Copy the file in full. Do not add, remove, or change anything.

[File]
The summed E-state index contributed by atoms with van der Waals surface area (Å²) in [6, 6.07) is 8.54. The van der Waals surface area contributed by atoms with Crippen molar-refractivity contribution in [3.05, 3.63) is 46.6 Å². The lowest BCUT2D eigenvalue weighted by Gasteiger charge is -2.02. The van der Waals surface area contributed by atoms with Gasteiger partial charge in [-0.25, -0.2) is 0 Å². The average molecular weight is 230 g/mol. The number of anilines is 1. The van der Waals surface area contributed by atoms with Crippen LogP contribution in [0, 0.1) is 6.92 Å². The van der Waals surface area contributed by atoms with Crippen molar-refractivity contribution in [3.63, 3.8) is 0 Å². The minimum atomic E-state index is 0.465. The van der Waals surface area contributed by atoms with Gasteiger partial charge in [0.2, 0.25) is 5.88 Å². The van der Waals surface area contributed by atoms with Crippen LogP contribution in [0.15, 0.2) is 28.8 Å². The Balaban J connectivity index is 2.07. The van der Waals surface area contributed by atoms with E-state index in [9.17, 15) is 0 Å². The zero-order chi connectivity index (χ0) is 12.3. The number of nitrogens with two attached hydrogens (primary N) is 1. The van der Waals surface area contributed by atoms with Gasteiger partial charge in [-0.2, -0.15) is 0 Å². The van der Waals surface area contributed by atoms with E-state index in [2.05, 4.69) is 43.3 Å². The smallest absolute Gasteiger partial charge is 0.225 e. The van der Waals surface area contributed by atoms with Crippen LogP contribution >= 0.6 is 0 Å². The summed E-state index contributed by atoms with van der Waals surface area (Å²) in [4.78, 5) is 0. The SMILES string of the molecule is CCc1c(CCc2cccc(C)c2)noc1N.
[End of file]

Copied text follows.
The summed E-state index contributed by atoms with van der Waals surface area (Å²) in [6, 6.07) is 8.54. The van der Waals surface area contributed by atoms with Crippen molar-refractivity contribution in [3.05, 3.63) is 46.6 Å². The lowest BCUT2D eigenvalue weighted by Gasteiger charge is -2.02. The van der Waals surface area contributed by atoms with Gasteiger partial charge in [-0.25, -0.2) is 0 Å². The average molecular weight is 230 g/mol. The number of anilines is 1. The van der Waals surface area contributed by atoms with Crippen LogP contribution in [0, 0.1) is 6.92 Å². The van der Waals surface area contributed by atoms with Crippen molar-refractivity contribution in [3.63, 3.8) is 0 Å². The minimum atomic E-state index is 0.465. The van der Waals surface area contributed by atoms with Gasteiger partial charge in [0.2, 0.25) is 5.88 Å². The van der Waals surface area contributed by atoms with Crippen LogP contribution in [0.15, 0.2) is 28.8 Å². The Balaban J connectivity index is 2.07. The van der Waals surface area contributed by atoms with E-state index in [9.17, 15) is 0 Å². The zero-order chi connectivity index (χ0) is 12.3. The number of nitrogens with two attached hydrogens (primary N) is 1. The van der Waals surface area contributed by atoms with Gasteiger partial charge in [-0.2, -0.15) is 0 Å². The van der Waals surface area contributed by atoms with E-state index in [2.05, 4.69) is 43.3 Å². The smallest absolute Gasteiger partial charge is 0.225 e. The van der Waals surface area contributed by atoms with Crippen LogP contribution >= 0.6 is 0 Å². The summed E-state index contributed by atoms with van der Waals surface area (Å²) in [4.78, 5) is 0. The SMILES string of the molecule is CCc1c(CCc2cccc(C)c2)noc1N.